Middle East

ILO drops Qatar migrant workers complaint after reforms

Migrant workers walk next to a construction site in Doha, Qatar (6 December 2016) Image copyright AFP
Image caption Workers' representatives said the implementation of Qatar's commitments was critical

The International Labour Organization has closed a case against Qatar over its treatment of migrant workers, which had overshadowed preparations for the 2022 Fifa World Cup.

The UN agency said reforms agreed by the emirate meant some two million workers now enjoyed better protection.

They include setting a minimum wage and allowing workers to leave the country without their employers' permission.

Qatar welcomed the ILO's decision and vowed to continue improving conditions.

The International Trade Union Confederation (ITUC) hailed a "new era for workers' rights in the country" and urged neighbouring Saudi Arabia and the United Arab Emirates to follow suit.

In 2014, a complaint was lodged with the ILO accusing Qatar of failing to comply with its obligations as a signatory to conventions on forced labour and labour inspections.

Of particular concern was a 2009 sponsorship law that tied workers to their employers, which human rights activists said put them at risk of forced labour and other forms of exploitation and abuse.

Qatar has now committed to dismantle the so-called kafala system by ensuring employee contracts are lodged with a government authority to prevent contract substitution, and no longer allowing employers to stop workers leaving the country.

Image copyright Reuters
Image caption Qatar plans to spend $200bn on infrastructure projects for the 2022 World Cup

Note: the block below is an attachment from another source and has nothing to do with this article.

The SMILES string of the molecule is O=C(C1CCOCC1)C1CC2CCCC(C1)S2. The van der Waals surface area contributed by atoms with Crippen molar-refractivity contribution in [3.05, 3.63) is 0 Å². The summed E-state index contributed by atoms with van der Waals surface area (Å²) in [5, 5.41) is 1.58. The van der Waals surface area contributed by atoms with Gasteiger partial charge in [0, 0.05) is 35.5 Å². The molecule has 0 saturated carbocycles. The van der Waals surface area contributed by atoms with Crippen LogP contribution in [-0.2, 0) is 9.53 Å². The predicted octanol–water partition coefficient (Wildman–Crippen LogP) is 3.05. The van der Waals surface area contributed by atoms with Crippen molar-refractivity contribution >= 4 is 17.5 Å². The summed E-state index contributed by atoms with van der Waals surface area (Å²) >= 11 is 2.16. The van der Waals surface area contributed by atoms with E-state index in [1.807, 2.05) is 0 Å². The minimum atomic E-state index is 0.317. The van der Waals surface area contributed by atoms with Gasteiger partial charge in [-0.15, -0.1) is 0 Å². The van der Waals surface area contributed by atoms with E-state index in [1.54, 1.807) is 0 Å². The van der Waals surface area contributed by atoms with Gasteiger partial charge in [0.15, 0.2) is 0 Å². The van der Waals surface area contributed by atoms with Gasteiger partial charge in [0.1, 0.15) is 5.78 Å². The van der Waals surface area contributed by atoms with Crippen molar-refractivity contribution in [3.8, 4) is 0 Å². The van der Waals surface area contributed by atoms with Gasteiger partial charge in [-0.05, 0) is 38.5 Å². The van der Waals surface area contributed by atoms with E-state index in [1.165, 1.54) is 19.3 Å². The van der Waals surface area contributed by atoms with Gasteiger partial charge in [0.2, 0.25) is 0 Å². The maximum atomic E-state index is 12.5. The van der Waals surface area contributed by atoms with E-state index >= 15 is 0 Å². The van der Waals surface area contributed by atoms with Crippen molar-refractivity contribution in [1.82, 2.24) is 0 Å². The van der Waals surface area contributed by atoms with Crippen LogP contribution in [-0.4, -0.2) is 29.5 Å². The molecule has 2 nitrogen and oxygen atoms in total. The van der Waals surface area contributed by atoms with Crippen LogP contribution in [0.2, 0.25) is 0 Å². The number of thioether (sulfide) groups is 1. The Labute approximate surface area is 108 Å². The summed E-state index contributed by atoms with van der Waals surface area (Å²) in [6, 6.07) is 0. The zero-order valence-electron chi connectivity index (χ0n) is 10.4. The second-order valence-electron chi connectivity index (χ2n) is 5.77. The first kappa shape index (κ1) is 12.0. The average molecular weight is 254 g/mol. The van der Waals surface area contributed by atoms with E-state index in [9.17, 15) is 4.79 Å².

A minimum wage will be prescribed as a base rate covering all workers, ending the race-based system of wages, and wage arrears will be systematically settled.

Workers' committees will also be established at each workplace, with workers electing their own representatives.

The ILO said Qatar had committed to a technical co-operation programme, under which they would work together to strengthen national regulations and practices in line with international standards.

"The transformation of this complaint into a real commitment by the government of Qatar to make positive change on the ground for all workers is a very encouraging development. We celebrate this moment for Qatar and its two million migrant workers," said Luc Cortebeeck, chairperson of the ILO's governing body.

But Catelene Passchier, president of the Workers' Group of the ILO, told Reuters news agency: "While we welcome and support this agreement between the ILO and Qatar, we emphasise that nice words and good intentions are not sufficient. Implementation of these intentions in law and practice is critical."

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